Our Project on Facebook –!/pages/Lost-Colony-of-Roanoke-DNA-Project/126053773239?v=wall – thanks to Janet Crain for this
Our Blog – – If you don’t subscribe to our blog…now’s a great time to do that…just click on over and sign up so you don’t miss anything!! Thanks to Janet Crain and Penny Ferguson for our wonderful blog.
Our Website – – Nelda adds to information to our website almost daily. Have you checked your surnames lately to see what is new? Please contribute something for your surnames, or a county of interest. Thanks to Nelda Percival for her untiring work on our website.

GenealogyWise – – Thanks to Andy Powell for setting this up.
Hatteras Island Genealogical and Preservation Society webpage – our sister organization -
Hatteras Island Genealogical and Preservation Society Blog –
Our DNA projects at Family Tree DNA:
Lost Colony Yline – (paternal surname) –

Lost Colony Mitochondrial – (maternal line) –

Lost Colony Family Finder – (autosomal)

Hatteras Island Fathers DNA project at

Hatteras Island Mothers DNA project at

Hatteras Island Family Finder project at
Hatteras Island Genealogy Society at!/group.php?gid=245433063719&ref=ts


LCRG Nov 2102 Newsletter : Part 1 – Bertie County Potential Fort Location

Thought our members would enjoy reading this newsletter written by Roberta Estes. She is a noted professional in the field of scientific DNA analysis and research. She is also co-founder of the Lost Colony Research Group, with Anne Poole. There will be two parts to this blog.

Lost Colony Research Group


Genealogy ~ DNA ~ Archaeology

October 2012

Bertie County Potential Fort Location

By Roberta Estes

In May, 2012 the now famous Bertie County fort icon on John White’s map was discovered at the British Museum . We covered this in two postings, one about the discovery and a second one that provided some historical analysis.

This image of the fort icon was exposed on John White’s map at the confluence of the Roanoke and Chowan Rivers in present day Bertie County.

During a recent trip to North Carolina, I had the opportunity to visit the area and was excited to do so.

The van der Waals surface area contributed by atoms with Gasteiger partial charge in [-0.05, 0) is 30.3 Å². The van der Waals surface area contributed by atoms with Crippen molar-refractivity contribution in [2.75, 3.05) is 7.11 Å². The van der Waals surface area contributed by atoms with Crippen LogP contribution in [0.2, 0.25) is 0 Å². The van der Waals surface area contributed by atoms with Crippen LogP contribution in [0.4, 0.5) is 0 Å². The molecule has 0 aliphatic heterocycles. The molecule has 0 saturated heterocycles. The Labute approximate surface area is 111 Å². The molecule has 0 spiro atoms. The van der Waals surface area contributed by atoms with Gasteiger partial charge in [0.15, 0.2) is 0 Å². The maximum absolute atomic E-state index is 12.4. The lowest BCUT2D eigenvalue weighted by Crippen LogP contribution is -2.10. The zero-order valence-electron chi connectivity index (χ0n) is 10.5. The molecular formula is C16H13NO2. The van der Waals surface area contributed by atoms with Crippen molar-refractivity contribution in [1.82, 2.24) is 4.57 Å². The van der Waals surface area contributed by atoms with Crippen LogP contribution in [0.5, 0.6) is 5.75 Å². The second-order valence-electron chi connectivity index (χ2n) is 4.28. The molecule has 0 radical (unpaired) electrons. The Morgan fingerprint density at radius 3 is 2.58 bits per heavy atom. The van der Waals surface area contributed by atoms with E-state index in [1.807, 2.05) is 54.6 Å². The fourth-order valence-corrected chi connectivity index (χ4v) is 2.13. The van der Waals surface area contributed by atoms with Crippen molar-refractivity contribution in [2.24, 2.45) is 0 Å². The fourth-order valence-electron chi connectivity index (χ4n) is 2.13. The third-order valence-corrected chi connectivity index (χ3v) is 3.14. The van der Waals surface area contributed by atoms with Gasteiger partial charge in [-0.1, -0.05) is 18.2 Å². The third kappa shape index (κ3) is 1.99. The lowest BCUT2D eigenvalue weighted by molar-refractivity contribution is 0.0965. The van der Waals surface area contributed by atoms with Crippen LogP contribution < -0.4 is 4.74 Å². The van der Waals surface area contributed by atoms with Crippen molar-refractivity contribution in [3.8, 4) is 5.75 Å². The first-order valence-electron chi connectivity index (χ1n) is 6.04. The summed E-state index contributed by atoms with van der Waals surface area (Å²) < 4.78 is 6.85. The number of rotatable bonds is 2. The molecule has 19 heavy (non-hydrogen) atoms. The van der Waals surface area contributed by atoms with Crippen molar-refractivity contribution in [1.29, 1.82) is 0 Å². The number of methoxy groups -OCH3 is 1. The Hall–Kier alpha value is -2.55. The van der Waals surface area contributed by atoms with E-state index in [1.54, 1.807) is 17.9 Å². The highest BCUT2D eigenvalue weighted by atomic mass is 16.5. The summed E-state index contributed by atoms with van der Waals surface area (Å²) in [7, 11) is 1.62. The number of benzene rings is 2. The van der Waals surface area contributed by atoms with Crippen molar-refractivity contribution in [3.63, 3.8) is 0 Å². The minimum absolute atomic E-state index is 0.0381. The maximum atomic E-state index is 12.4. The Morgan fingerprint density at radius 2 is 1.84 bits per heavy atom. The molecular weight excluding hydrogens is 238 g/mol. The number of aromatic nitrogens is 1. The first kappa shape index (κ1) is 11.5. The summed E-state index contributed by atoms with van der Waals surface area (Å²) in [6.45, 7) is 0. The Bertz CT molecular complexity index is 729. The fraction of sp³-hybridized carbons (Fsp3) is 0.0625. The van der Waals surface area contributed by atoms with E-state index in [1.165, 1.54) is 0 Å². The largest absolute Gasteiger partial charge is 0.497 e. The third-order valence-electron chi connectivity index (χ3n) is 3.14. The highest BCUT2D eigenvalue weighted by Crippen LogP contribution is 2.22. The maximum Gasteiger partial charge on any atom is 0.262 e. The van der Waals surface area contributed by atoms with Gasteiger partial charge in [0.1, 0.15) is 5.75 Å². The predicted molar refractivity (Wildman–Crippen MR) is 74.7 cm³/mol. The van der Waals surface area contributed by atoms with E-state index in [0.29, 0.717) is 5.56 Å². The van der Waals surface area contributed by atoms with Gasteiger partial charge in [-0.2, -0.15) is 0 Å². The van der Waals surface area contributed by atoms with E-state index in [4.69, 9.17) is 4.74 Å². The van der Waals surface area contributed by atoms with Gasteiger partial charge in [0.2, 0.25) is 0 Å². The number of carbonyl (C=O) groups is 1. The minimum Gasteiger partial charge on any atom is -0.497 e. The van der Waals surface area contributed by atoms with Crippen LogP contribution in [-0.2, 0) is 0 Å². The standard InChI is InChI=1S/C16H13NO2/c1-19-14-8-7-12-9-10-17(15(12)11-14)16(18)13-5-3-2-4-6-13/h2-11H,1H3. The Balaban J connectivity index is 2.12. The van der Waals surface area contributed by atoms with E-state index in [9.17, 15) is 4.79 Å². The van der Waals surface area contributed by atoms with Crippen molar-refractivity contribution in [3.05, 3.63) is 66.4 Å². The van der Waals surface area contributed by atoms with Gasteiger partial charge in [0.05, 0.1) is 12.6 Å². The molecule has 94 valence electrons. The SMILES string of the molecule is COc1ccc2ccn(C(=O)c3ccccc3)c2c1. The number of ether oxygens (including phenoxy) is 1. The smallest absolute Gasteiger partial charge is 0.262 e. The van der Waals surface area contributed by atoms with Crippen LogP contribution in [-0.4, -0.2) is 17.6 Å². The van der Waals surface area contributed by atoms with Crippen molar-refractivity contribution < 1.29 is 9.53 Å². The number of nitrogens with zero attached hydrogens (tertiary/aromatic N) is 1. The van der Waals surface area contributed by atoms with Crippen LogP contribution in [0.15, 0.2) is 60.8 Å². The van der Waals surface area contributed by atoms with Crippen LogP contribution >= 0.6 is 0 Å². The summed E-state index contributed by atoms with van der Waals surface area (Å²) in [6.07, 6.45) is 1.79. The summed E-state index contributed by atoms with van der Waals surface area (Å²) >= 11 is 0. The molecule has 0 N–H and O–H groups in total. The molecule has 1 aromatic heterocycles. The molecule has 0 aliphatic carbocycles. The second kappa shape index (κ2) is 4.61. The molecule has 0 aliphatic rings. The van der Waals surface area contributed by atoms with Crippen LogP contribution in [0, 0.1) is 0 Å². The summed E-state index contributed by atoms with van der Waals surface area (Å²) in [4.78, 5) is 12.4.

On the map above, the red arrow points to the approximate location of the fort on White’s map. You can see the inlet above and the indention for current day Edenton across the sound.

A closer view shows the road from Plymouth, crossing the Cashie, Middle and Roanoke Rivers where they join to form Swan Bay which is part of Albemarle Sound. The Chowan flows from the north and is the body of water that separates Bachelor Bay and Edenton.

Crossing the rivers, I was surprised how undeveloped this region is, and I do mean totally undeveloped in most places. The next two photos were crossing the bridges of the three rivers. They all look exactly the same, tree lines and if you didn’t see the bridge, you would never be able to tell that it wasn’t 1585. This must have been exactly what the military expedition of colonists saw when they explored here in 1585-1586. The water is brackish here, not totally fresh water, nor totally saltwater. The key to survival in this location would have been fresh water, and of course, the ability to defend yourself, or being friendly with a tribe that would help. The Indians would probably have been all too willing to assist in trade for guns. They understood a competitive edge.

Let’s take a look and see what is there today. The area from NC45 to the Bachelor’s Bay development is a good candidate location. The road is about 2 miles long and this is just about the only place on that road where there is anything except forest until you get to the end where you find the Bachelor’s Bay development right on the sound.

You can see the other side of the Sound from here. The area does flood, as you can see, and probably significantly more so in times of heavy storms. Dr. Charles Ewen (ECU) tells me that archaeological digs have taken place in Bachelor’s Bay in the past, with no relevant results.

Driving on Sutton Road, we find more farming. The land has been cleared and is relatively flat. This would be a good fort location, assuming we can find a creek with fresh water.

Today on Sutton Road, literally in the middle of nowhere, is the Scotch Hall Preserve, a 900 acre gated golf community that includes sculpted grounds and a golf course designed by Arnold Palmer. This encompasses nearly all of the peninsula from where Sutton Road intersects with Sutton Road all the way to and including Avoca Farm Road east of Sutton Road. It’s a huge area. In fact, the reason it’s there is because it was entirely undeveloped. Below is a photo from their ads. You can see that the entire area is heavily sculpted, meaning little has been left undisturbed, and I’m not thinking they are going to welcome an archaeology dig in the middle of Arnold Palmer’s hole 7.

The front of the Scotch Hall Preserve is protected by gates and access only granted to residents and members, but in all developments, there is always a construction entrance. Below is what is left of Avoca Farm Road within the development.

This is the right area, but looking at the map, appears to be too far north, if the map is accurate at all, and if there was ever a fort. The photo below is along the front on Sutton Road.

On the Google Earth map below, you can see Bachelor Bay at the bottom and you can follow Sutton Road to the Scotch Hall Preserve.

So, are we walking in the footsteps of the colonists, or are we on a wild goosechase? Only time, research, and archaeology will tell, if that. In the mean time, whether indeed you believe it’s the footsteps or the goosechase, I think everyone will agree that what we are looking for is indeed a very small needle in a very large, very remote and very overgrown haystack, except of course, for where it’s the golf course.